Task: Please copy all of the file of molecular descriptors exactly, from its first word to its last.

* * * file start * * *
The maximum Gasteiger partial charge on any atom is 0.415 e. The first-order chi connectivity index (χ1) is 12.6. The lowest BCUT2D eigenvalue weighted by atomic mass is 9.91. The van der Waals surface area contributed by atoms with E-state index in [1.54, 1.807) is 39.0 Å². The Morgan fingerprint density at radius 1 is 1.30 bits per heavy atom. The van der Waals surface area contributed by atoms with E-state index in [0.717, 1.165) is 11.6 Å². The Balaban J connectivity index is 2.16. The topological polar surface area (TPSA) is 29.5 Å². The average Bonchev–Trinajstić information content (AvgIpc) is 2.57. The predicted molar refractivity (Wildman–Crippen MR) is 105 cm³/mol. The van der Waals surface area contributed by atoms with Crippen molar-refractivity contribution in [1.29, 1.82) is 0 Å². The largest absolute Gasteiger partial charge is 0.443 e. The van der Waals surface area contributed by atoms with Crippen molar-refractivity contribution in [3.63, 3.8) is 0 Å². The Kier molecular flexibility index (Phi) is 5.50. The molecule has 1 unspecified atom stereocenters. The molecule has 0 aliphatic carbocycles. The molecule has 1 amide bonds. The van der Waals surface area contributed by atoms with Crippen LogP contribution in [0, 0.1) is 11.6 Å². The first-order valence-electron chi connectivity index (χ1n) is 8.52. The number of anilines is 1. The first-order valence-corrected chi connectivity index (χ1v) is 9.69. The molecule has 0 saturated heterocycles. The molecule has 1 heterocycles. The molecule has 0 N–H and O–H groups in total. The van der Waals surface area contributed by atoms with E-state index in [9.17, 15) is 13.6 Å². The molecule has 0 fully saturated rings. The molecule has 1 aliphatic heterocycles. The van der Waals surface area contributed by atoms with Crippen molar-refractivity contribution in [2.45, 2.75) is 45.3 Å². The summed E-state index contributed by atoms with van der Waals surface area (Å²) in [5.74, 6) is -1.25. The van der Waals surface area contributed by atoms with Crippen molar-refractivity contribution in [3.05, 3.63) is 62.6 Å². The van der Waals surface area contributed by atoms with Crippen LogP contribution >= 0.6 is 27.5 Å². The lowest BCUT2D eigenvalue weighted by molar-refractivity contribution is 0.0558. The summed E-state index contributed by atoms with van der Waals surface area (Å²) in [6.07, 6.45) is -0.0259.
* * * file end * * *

The maximum Gasteiger partial charge on any atom is 0.415 e. The first-order chi connectivity index (χ1) is 12.6. The lowest BCUT2D eigenvalue weighted by atomic mass is 9.91. The van der Waals surface area contributed by atoms with E-state index in [1.54, 1.807) is 39.0 Å². The Morgan fingerprint density at radius 1 is 1.30 bits per heavy atom. The van der Waals surface area contributed by atoms with E-state index in [0.717, 1.165) is 11.6 Å². The Balaban J connectivity index is 2.16. The topological polar surface area (TPSA) is 29.5 Å². The average Bonchev–Trinajstić information content (AvgIpc) is 2.57. The predicted molar refractivity (Wildman–Crippen MR) is 105 cm³/mol. The van der Waals surface area contributed by atoms with Crippen molar-refractivity contribution in [1.29, 1.82) is 0 Å². The largest absolute Gasteiger partial charge is 0.443 e. The van der Waals surface area contributed by atoms with Crippen molar-refractivity contribution in [3.63, 3.8) is 0 Å². The Kier molecular flexibility index (Phi) is 5.50. The molecule has 1 unspecified atom stereocenters. The molecule has 0 aliphatic carbocycles. The molecule has 1 amide bonds. The van der Waals surface area contributed by atoms with Crippen LogP contribution in [0, 0.1) is 11.6 Å². The first-order valence-electron chi connectivity index (χ1n) is 8.52. The number of anilines is 1. The first-order valence-corrected chi connectivity index (χ1v) is 9.69. The molecule has 0 saturated heterocycles. The molecule has 1 heterocycles. The molecule has 0 N–H and O–H groups in total. The van der Waals surface area contributed by atoms with E-state index in [9.17, 15) is 13.6 Å². The molecule has 0 fully saturated rings. The molecule has 1 aliphatic heterocycles. The van der Waals surface area contributed by atoms with Crippen molar-refractivity contribution in [2.45, 2.75) is 45.3 Å². The summed E-state index contributed by atoms with van der Waals surface area (Å²) in [5.74, 6) is -1.25. The van der Waals surface area contributed by atoms with Crippen molar-refractivity contribution in [3.05, 3.63) is 62.6 Å². The van der Waals surface area contributed by atoms with Crippen LogP contribution >= 0.6 is 27.5 Å². The lowest BCUT2D eigenvalue weighted by molar-refractivity contribution is 0.0558. The summed E-state index contributed by atoms with van der Waals surface area (Å²) in [6.07, 6.45) is -0.0259.